Thursday, December 3, 2009

The Sunday Telegraph: The disturbing trend of model deaths


daul kim, backstage @ alexander mcqueen SS08

On November 20th I - along with many others - blogged about the very sad news of the death of South Korean model Daul Kim. The news was all the more alarming by virtue of the fact that Kim's was not an isolated death in the modelling industry - or indeed suicide. As regular readers of this blog would be aware, I have been tracking some of these stories over the past twelve months. Sydney's Sunday Telegraph newspaper asked me to develop the post into a small feature (which they titled "Dying for success"). Many thanks to models.com's Wayne Sterling, Sophie Ward and Vikki Graham for availing themselves for interviews at short notice. Here's the story (which ran last weekend):

THE fashion industry has been rocked by the death of top South Korean model Daul Kim, the latest in what has emerged as a disturbing trend of model suicides over the past 18 months.

The 20 year old was found hanged in her Paris apartment on November 19th, the third model suicide since June 28 2008, when Kazakh model Ruslana Korshunova, also 20, died after falling nine floors from her apartment building in New York.

On October 11 2008, 26 year-old Canadian Hayley Kohle fell seven floors to her death from an apartment building in Milan.

Although Kohle was one of many virtual unknowns struggling to make names for themselves in a fiercely competitive business, both Korshunova and notably, Kim, had achieved far greater success, securing magazine covers and lucrative advertising contracts.

And yet both Korshunova and Kim also left a trail of social networking site posts behind them talking about heartbreak, loneliness and depression, with Kim already once having to defend her mental state on her two year-old blog I Like To Fork Myself.

On October 11, just one month before she died, Kim even used the terms “cut ur wrists”, “jump out a window” and “cry for help” in a blog post called “Say hi to decided”.

“The industry is definitely in shock over the news of Daul Kim's suicide” said Wayne Sterling, a prominent New York casting director and the editorial director of the website models.com, whose closely-followed world rankings of models are considered the industry’s unofficial benchmark. “People are asking...How could we have missed the signals? There have been a lot of tears and some guilt about all of our superficial assumptions”.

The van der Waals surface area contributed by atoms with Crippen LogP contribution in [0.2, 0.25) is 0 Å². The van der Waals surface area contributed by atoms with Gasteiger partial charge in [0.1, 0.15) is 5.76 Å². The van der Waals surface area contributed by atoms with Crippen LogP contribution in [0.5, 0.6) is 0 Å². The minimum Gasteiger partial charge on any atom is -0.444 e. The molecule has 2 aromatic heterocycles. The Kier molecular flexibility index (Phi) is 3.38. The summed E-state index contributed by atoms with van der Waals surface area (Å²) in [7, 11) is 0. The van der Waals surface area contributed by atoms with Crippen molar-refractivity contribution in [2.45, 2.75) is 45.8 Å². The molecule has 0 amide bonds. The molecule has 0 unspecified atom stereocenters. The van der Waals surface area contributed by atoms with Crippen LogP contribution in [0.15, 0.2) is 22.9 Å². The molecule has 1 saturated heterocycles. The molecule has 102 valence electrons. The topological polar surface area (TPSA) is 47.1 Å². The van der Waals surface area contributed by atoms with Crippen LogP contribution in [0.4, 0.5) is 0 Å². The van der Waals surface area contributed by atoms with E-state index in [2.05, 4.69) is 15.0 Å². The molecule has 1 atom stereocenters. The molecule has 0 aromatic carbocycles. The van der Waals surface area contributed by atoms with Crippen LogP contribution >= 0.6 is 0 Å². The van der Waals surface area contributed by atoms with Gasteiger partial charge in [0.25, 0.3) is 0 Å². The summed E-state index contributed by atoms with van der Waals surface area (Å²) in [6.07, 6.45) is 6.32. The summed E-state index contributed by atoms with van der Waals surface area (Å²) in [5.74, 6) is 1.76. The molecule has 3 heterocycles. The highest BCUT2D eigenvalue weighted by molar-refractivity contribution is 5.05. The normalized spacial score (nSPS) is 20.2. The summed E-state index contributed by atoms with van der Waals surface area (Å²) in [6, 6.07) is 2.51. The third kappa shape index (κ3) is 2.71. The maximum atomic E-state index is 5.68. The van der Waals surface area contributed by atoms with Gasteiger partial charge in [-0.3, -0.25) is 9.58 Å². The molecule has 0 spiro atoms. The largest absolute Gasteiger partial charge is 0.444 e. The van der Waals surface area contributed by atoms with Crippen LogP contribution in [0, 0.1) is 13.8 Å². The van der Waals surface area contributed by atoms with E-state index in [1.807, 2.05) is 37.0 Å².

But the suicides are part of a wider pattern of recent model deaths that have many asking about the hidden risks and dangers of an industry that remains largely self-regulated.

Not counting the eating disorder-related deaths of three South American models in 2006, which reignited the Size 0 debate and prompted a raft of industry initiatives, on July 7 last year Canadian Diana O’Brien was murdered while on assignment in China.

Then on October 11, coincidentally the same night that Hayley Kohle died, 20 year-old male American modeling star Randy Johnston died from a heroin overdose in Connecticut.

“We all have to accept that yes there is a serious problem” said Sterling.

“Common decency now would demand that designers, editors, photographers and agents should address signs of depression and fatigue and stress in young models as clear problems that could amplify with tragic implications” he added. “We're dealing with human beings here, not inanimate mannequins”.

Speculation is currently focused on the mental health of Australian modeling star Catherine McNeil, who was photographed last week in Sydney with a series of mysterious cuts on her arms.

McNeil’s mother contradicted the official statement from Australian agency Chic Management, that the cuts were the result of a skateboard fall, by stating her daughter fell down stairs and has also been “depressed”, with McNeil’s grandmother adding that Catherine is “burned out” by the industry.

Chic Management declined comment for this story on either McNeil or Daul Kim. Chic’s New York affiliate Next Models was Kim’s American agency.

"This was the tipping point - enough is enough now" said Australian model and author Sophie Ward of Kim's death.

Ward has experienced the modeling rollercoaster both first-hand and through the eyes of her sister Gemma Ward who, by early 2007, had risen to the world number 1 position, before disappearing from the business altogether following a segue into acting and the January 2008 death of close friend Heath Ledger.

“Without a strong sense of identity, I think it's very easy to lose oneself in the demands of a million people, and forget who you even were to start with” said Ward. “Yes I went through dark stages of existential doubt but I wouldn't call it depression, it didn't last as long”.

“Of course my family were vital, but you can't survive in a hotel room with just a telephone, or a blog. You need many voices, many hands, all around you, to get your mind off those pressures, and enjoy life".

Sydney’s Scene Models director Vikki Graham conceded that although she believes agents are not therapists, the size and pressures of the business and the speed of communications have helped depersonalize the industry.